• Project completion: the manager will work with the employee to create a schedule to finish up any ongoing projects with clients.  
  • Exit interview: this may be a shared task with HR, but the manager should certainly be involved in the exit interview for the employee. Exit interviews are a very important part of the offboarding process, as they give insight into the work culture of the organization. If there are consistent reasons employees are leaving, these trends can be looked into in an attempt to fix them.  
  • Final sendoff: even when employees are leaving, they want to feel appreciated. The manager would be responsible for the final part of the offboarding process, which is the final sendoff. Whether it’s a card signed by the coworkers or a full-on party, the manager will set something up to let the departing employee know they were a valued member of the team. 


The final checklist to look at is the one for IT. This would be a similar checklist regardless of how the employee left the company.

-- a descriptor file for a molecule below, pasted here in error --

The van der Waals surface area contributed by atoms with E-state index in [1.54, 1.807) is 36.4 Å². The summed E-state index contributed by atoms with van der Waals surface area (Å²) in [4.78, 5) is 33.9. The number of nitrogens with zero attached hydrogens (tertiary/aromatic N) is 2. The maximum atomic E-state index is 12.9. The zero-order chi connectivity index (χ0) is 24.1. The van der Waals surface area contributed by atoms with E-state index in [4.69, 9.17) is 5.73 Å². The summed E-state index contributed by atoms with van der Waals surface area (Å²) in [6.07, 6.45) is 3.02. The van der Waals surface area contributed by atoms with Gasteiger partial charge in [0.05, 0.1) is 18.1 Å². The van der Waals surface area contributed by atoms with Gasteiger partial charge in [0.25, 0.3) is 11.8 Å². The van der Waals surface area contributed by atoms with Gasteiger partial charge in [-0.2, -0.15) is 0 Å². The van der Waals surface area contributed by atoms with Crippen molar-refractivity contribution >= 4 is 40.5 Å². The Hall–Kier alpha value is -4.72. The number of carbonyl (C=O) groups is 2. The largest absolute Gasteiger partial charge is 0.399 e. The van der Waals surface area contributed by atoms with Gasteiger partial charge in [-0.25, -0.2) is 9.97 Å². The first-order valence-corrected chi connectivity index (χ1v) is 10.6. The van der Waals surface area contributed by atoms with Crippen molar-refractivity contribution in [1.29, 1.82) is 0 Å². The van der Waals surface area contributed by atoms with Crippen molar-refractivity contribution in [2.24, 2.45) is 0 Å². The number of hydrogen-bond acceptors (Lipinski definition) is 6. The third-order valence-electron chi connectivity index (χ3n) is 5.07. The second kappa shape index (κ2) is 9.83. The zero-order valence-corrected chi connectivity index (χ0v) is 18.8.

• Prepare equipment: once informed of the employee turnover, IT would be responsible for preparing replacement equipment for the new hire 
  • Recover equipment: if the employee had use of any company phones or laptops, etc., IT would be responsible for ensuring those are recovered. 
  • Deactivation: finally, IT would deactivate any accounts the employee had in order to maintain airtight security throughout the company. This could include email addresses, access to internal servers, etc. 


Final thoughts on offboarding process

Ensuring you have a distinct, defined offboarding process is just as important as having an efficient onboarding process. Following these steps will mitigate any security risks, wrongful dismissal suits, loss of proprietary information, and any number of other inconveniences that can result in a mismanaged offboarding process.